“On the other hand I am not going to be an assembly line that just mass produces plays that might make money but for which I have none of my soul invested in. Obviously if writing plays had been my career choice, I would have had to change my approach or been a starving artist and starving doesn’t work that well for me. Now, in retirement, if there is a contest that pays $50.00 but the guidelines for it invoke an idea that I’m passionate about, I’m right on it.

“I don’t write just for the money and would say money is less important than seeing my work performed. I love having the best of both worlds and publishing offers that sometimes but the thrill I get from someone in another state or country sending me a message that my work changed their life is far more valuable to me at this staged of my life.”

Pizzarello agrees: playwriting fulfills him career-wise, even if it’s not quite paying all the bills. “I’d definitely consider writing my career. Although my writing career hasn’t reached the level where it’s providing a full-time income, I don’t think that’s what defines whether or not it’s a career. To me, it’s a mindset.”

These published plays can also be springboards for getting other writing published. “I like to look at my playwriting career as a way to build contacts,” explains Keniston. “I’m hoping that having these publications will show that people feel my work is good enough to publish, especially since I’m hoping to seek representation later this year for a young adult novel I am finishing work on. It’s already been valuable in getting some articles published here and there.”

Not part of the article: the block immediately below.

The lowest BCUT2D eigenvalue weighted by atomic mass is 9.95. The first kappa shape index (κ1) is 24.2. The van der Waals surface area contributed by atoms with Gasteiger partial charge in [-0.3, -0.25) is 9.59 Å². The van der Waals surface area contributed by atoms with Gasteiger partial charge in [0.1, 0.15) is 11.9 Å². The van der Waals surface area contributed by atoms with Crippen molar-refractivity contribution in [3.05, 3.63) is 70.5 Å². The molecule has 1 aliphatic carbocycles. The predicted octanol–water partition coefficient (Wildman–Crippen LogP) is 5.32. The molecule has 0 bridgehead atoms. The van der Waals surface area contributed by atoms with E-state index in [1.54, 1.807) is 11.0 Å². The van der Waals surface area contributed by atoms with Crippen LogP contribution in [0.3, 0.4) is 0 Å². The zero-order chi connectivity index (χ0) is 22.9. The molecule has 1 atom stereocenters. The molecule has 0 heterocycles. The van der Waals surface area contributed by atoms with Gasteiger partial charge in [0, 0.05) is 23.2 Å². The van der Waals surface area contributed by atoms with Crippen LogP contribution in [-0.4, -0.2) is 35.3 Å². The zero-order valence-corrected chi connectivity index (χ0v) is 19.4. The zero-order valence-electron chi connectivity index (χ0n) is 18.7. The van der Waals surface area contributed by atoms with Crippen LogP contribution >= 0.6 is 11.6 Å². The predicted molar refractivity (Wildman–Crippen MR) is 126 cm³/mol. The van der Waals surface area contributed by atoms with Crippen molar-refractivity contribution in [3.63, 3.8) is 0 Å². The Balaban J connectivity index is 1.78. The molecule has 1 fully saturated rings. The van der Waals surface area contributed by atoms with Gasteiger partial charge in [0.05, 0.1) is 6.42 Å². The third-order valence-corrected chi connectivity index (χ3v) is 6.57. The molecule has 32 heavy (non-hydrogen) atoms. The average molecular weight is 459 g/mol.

I personally value everything that has come out of the publication of my plays. Even if I will never be a household name or will never be making it rain from my royalties, every once in a while, a student will email me telling me how fun a play was to direct or a class will ask me if I could Skype with them about my writing process. It feels like a million bucks.

And the beautiful thing is that the barrier to entry is not impossible. As Pizzarello mentions, “New playwrights are always welcome in the school market. I’ve seen this first hand most recently with my new play licensing company Stage Partners. Unknown authors, new plays finding success in this niche. The focus is more on the material than other professional markets. That should certainly be encouraging news for playwrights!”

Kimberly Lew has two published plays available for licensing with Playscripts, Inc. Her latest play, Subway Stories, will soon be published by Brooklyn Publishers. Check her out at